Jordan Boyd writes for the Federalist about the impact of recent legal revelations.

Corporate media mocked widespread conservative outrage over online censorship as a “baseless” and misdirected ploy to gin up controversy and votes, but Missouri v. Biden proves Big Tech and the federal government colluded to suppress “millions of protected free speech postings by American citizens.”

There is hardly a lack of proof that Americans were the subject of years of government-led partisan purges on Twitter, Facebook, and other social media platforms.

Emails, documents, files, and statements show that it was often at the prompting of federal agencies such as the Department of Health and Human Services, the National Institute of Allergy and Infectious Diseases, the Centers for Disease Control and Prevention, the Census Bureau, the Department of Homeland Security, the Department of State, the FBI, and the Department of Justice, as well as the White House, that Big Tech effectively silenced the voices of countless Americans on Covid-19, elections, and criticism of the Biden regime.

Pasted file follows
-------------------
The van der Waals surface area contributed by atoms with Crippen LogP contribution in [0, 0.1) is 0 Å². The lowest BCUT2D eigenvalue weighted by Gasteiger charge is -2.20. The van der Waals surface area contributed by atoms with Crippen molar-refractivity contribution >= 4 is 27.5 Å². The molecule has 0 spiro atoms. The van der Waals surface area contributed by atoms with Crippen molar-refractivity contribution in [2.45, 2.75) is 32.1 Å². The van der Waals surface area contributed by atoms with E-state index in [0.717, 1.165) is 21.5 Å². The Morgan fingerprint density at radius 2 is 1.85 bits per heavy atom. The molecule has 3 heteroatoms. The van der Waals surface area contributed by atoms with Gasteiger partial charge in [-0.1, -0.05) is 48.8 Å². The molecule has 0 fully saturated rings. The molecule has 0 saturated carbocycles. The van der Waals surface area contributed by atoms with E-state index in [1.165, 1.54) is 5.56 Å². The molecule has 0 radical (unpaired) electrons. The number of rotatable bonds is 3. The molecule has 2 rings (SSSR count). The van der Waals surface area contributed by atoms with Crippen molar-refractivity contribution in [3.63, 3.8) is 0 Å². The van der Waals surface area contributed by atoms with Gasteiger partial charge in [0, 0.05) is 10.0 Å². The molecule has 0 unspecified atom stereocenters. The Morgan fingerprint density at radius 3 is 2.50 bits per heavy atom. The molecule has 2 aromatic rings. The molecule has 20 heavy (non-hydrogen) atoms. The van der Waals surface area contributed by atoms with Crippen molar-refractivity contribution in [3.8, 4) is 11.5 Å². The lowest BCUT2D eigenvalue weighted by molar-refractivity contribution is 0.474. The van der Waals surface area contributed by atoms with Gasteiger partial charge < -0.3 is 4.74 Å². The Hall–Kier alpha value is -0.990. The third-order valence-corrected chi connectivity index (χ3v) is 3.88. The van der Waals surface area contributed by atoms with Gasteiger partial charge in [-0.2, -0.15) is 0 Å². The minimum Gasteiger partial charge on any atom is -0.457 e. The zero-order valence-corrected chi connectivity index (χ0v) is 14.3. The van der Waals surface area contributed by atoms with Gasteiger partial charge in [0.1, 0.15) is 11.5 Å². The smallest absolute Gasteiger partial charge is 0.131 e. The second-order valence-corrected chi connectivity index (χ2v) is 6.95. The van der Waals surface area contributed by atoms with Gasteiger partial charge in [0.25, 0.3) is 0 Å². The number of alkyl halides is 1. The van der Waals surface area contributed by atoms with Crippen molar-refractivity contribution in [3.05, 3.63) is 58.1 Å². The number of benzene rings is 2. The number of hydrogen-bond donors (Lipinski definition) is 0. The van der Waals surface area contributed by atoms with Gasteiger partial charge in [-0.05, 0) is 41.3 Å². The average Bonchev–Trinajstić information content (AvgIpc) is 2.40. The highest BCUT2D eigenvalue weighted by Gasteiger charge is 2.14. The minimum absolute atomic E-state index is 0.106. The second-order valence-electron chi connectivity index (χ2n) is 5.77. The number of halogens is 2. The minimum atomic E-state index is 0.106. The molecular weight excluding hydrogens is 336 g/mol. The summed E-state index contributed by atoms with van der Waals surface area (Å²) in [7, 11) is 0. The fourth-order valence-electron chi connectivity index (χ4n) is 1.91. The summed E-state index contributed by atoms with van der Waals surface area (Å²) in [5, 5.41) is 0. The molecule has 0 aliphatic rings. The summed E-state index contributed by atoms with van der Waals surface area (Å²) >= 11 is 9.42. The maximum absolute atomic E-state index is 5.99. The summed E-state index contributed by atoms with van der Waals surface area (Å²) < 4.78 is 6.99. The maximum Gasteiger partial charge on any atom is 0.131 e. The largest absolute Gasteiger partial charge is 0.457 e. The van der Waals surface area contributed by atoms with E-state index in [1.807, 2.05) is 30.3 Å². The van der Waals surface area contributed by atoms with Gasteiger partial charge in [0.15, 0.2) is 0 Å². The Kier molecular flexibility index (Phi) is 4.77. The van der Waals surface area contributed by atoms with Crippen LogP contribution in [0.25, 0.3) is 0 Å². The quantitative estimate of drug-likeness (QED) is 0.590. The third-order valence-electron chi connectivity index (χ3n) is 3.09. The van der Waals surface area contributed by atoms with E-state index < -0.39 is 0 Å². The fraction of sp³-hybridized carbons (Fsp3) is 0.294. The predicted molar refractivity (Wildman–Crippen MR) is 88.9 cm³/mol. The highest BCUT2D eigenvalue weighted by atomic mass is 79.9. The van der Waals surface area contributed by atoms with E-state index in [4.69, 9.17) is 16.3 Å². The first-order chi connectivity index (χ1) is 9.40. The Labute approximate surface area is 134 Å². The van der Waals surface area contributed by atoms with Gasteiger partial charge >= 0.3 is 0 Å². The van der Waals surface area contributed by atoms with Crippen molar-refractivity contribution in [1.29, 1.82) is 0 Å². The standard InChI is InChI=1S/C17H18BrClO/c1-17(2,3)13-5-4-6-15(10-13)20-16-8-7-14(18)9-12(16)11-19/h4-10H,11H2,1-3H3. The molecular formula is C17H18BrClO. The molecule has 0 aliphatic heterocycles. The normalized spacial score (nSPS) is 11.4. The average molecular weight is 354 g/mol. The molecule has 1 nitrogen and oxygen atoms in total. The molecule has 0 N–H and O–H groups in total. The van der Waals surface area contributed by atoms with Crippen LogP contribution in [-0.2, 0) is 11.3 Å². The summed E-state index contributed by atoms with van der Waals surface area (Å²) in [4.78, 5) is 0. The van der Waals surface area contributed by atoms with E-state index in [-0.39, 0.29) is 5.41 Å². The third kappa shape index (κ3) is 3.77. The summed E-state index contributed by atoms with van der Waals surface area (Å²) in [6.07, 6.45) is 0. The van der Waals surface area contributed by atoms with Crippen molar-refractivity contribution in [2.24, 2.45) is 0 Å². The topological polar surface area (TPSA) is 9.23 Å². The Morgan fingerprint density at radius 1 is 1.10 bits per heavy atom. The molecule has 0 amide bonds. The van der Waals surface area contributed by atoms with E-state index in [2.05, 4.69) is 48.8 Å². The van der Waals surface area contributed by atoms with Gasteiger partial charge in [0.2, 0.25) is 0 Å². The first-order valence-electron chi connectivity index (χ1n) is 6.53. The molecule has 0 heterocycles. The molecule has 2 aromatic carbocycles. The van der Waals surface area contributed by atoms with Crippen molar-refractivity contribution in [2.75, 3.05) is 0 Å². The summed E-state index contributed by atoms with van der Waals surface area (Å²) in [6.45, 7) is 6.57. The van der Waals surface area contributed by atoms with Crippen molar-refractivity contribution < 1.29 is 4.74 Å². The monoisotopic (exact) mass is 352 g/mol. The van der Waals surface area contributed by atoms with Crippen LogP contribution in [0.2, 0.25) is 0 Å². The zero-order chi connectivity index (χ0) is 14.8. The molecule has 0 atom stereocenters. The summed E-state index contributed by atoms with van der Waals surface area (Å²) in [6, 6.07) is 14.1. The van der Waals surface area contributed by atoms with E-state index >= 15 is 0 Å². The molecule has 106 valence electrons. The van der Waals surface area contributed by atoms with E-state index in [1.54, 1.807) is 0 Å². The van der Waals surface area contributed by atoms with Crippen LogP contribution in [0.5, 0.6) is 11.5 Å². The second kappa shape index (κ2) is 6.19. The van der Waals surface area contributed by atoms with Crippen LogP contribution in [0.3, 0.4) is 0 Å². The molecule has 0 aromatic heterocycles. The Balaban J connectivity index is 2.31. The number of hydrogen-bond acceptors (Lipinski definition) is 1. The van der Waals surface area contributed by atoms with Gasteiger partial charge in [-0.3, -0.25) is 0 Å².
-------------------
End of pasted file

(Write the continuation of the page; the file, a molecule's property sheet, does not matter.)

In his 155-page memorandum ruling handed down on July 4, Judge Terry Doughty, chief judge of the U.S. District Court for the Western District of Louisiana, asserted that the attorneys general who brought the case will likely see victory in court with their claim that “the United States Government, through the White House and numerous federal agencies, pressured and encouraged social-media companies to suppress free speech.”

“Defendants used meetings and communications with social-media companies to pressure those companies to take down, reduce, and suppress the free speech of American citizens. They flagged posts and provided information on the type of posts they wanted suppressed. They also followed up with directives to the social-media companies to provide them with information as to action the company had taken with regard to the flagged post,” Doughty confirmed.

U.S. media should care about preserving the same constitutional amendment that protects their existence. Instead, outlets repeatedly insisted that online censorship … simply wasn’t happening.